Dublin city centre traffic: Pause new measures to limit cars pending review, employers say

Employers group says time is needed to examine how traffic restrictions would interact with construction of Metrolink and outcome for new city centre taskforce

A dramatic overhaul of how traffic is managed in Dublin set to begin later this summer should be paused to allow for an urgent examination of how the proposals will interact with other plans to rejuvenate the city centre such as the new taskforce for Dublin city centre and the construction of the Metrolink, employers group Ibec has said.

The Dublin City Centre Transport Plan being implemented by Dublin City Council aims to reduce the dominance of cars on the city’s streets by removing “traffic that has no destination in the city”.

According to the council, almost two out of every three motorists are passing through rather than stopping in the city. The first measures, “bus gates” on Bachelors Walk and Aston Quay restricting passage to public transport only, as well as a ban on private traffic turning left from Westland Row on to Pearse Street, will be implemented in early August.

Ibec, the group that represents Irish business, said “significant questions still exist on how the plans will affect access to the city centre at a time where footfall is reduced, and safety concerns remain high”.

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It suggested “not enough consideration had been given to its impact on businesses operating within city centre”.

In an assessment released on Monday, it called for “further detailed consultation with affected businesses”.

Aidan Sweeney, Ibec’s head of infrastructure and environmental sustainability, said a “thriving, and dynamic city centre is what we’re all aiming for, and this will involve significant changes to transport in and around the city centre”.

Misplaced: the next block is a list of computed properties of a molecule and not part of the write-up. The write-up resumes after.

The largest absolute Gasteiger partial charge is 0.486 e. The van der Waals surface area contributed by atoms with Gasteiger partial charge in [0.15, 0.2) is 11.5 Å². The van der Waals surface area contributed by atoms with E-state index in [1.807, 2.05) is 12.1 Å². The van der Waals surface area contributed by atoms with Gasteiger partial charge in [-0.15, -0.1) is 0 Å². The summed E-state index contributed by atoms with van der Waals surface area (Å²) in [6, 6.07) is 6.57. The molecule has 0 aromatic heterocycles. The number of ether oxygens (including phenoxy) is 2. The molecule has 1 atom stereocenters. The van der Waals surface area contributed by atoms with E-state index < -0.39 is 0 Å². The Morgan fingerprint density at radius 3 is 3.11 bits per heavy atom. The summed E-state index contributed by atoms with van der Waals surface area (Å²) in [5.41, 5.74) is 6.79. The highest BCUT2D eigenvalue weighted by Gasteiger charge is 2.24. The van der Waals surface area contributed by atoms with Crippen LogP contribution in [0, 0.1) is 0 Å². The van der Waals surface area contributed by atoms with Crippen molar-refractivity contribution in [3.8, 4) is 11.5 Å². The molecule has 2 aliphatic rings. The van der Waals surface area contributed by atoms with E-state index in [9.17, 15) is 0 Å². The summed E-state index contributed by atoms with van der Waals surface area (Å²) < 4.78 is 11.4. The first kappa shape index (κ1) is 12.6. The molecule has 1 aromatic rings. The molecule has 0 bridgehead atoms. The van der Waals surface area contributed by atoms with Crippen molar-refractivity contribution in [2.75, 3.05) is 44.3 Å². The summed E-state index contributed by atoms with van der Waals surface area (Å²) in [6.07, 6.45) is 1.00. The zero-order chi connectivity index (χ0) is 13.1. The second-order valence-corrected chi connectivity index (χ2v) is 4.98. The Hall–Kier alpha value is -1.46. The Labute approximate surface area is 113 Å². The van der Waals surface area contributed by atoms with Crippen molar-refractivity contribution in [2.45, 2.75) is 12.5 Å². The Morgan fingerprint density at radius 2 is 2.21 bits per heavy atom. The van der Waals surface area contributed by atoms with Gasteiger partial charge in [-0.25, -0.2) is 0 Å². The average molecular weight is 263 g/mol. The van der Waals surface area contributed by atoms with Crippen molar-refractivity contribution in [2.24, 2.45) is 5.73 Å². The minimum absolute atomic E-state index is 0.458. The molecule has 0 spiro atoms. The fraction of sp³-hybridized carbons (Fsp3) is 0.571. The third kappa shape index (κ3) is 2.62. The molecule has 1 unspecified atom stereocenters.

He said the proposed traffic changes do not adequately reflect the reality of businesses operating within the city centre. “These businesses are critical to the life and vibrancy of the city centre, creating employment and footfall, whilst also attracting shoppers, visitors, and tourists,” he added.

He suggested the proposed traffic changes have been developed independently of other initiatives that were also aimed at developing a thriving city centre.

“We are calling on Dublin City Council to pause any implementation of the plan to provide for a comprehensive engagement with stakeholders within the city centre on how such proposals will work alongside recommendations from the new taskforce for Dublin city centre. We must also factor in the construction of the Metrolink into the discussion.

“Dialogue is needed now to minimise disruption to the city centre during the lengthy construction phase. If Dublin is seen as difficult to access for shoppers, visitors, businesses, and staff, it will adversely impact the economic and social life of the city. In short, we need a city that works now and into the future.”

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